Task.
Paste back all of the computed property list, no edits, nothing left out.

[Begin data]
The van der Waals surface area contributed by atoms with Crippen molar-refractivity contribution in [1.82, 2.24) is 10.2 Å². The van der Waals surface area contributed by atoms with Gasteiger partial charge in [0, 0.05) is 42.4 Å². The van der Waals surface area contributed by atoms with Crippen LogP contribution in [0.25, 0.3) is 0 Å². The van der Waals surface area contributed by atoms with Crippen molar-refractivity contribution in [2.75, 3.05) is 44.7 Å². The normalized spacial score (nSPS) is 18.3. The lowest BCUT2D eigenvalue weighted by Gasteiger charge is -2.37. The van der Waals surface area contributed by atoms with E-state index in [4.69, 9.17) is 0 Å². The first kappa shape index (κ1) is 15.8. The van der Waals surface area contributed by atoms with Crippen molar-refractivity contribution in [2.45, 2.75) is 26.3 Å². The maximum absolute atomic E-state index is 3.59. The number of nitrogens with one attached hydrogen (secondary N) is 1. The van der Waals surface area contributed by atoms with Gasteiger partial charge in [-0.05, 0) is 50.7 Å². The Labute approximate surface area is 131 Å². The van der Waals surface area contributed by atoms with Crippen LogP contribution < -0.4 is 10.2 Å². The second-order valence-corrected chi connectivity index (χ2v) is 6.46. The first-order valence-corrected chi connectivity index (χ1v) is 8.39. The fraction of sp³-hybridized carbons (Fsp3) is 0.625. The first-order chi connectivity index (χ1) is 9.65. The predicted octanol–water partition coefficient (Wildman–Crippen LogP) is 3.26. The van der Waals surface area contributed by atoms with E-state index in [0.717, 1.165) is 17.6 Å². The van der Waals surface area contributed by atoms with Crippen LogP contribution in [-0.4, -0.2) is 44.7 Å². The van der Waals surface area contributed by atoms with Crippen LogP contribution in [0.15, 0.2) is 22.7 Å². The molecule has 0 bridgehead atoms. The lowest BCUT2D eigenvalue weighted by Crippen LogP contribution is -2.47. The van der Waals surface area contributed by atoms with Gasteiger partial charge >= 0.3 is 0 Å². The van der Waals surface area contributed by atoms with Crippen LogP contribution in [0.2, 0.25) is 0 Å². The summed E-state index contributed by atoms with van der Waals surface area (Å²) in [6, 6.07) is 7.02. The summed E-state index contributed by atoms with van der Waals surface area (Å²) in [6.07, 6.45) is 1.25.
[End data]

The van der Waals surface area contributed by atoms with Crippen molar-refractivity contribution in [1.82, 2.24) is 10.2 Å². The van der Waals surface area contributed by atoms with Gasteiger partial charge in [0, 0.05) is 42.4 Å². The van der Waals surface area contributed by atoms with Crippen LogP contribution in [0.25, 0.3) is 0 Å². The van der Waals surface area contributed by atoms with Crippen molar-refractivity contribution in [2.75, 3.05) is 44.7 Å². The normalized spacial score (nSPS) is 18.3. The lowest BCUT2D eigenvalue weighted by Gasteiger charge is -2.37. The van der Waals surface area contributed by atoms with E-state index in [4.69, 9.17) is 0 Å². The first kappa shape index (κ1) is 15.8. The van der Waals surface area contributed by atoms with Crippen molar-refractivity contribution in [2.45, 2.75) is 26.3 Å². The maximum absolute atomic E-state index is 3.59. The number of nitrogens with one attached hydrogen (secondary N) is 1. The van der Waals surface area contributed by atoms with Gasteiger partial charge in [-0.05, 0) is 50.7 Å². The Labute approximate surface area is 131 Å². The van der Waals surface area contributed by atoms with Crippen LogP contribution < -0.4 is 10.2 Å². The second-order valence-corrected chi connectivity index (χ2v) is 6.46. The first-order valence-corrected chi connectivity index (χ1v) is 8.39. The fraction of sp³-hybridized carbons (Fsp3) is 0.625. The first-order chi connectivity index (χ1) is 9.65. The predicted octanol–water partition coefficient (Wildman–Crippen LogP) is 3.26. The van der Waals surface area contributed by atoms with E-state index in [0.717, 1.165) is 17.6 Å². The van der Waals surface area contributed by atoms with Crippen LogP contribution in [-0.4, -0.2) is 44.7 Å². The van der Waals surface area contributed by atoms with Crippen LogP contribution in [0.15, 0.2) is 22.7 Å². The molecule has 0 bridgehead atoms. The lowest BCUT2D eigenvalue weighted by Crippen LogP contribution is -2.47. The van der Waals surface area contributed by atoms with Gasteiger partial charge >= 0.3 is 0 Å². The van der Waals surface area contributed by atoms with Crippen LogP contribution in [0.2, 0.25) is 0 Å². The summed E-state index contributed by atoms with van der Waals surface area (Å²) in [6, 6.07) is 7.02. The summed E-state index contributed by atoms with van der Waals surface area (Å²) in [6.07, 6.45) is 1.25.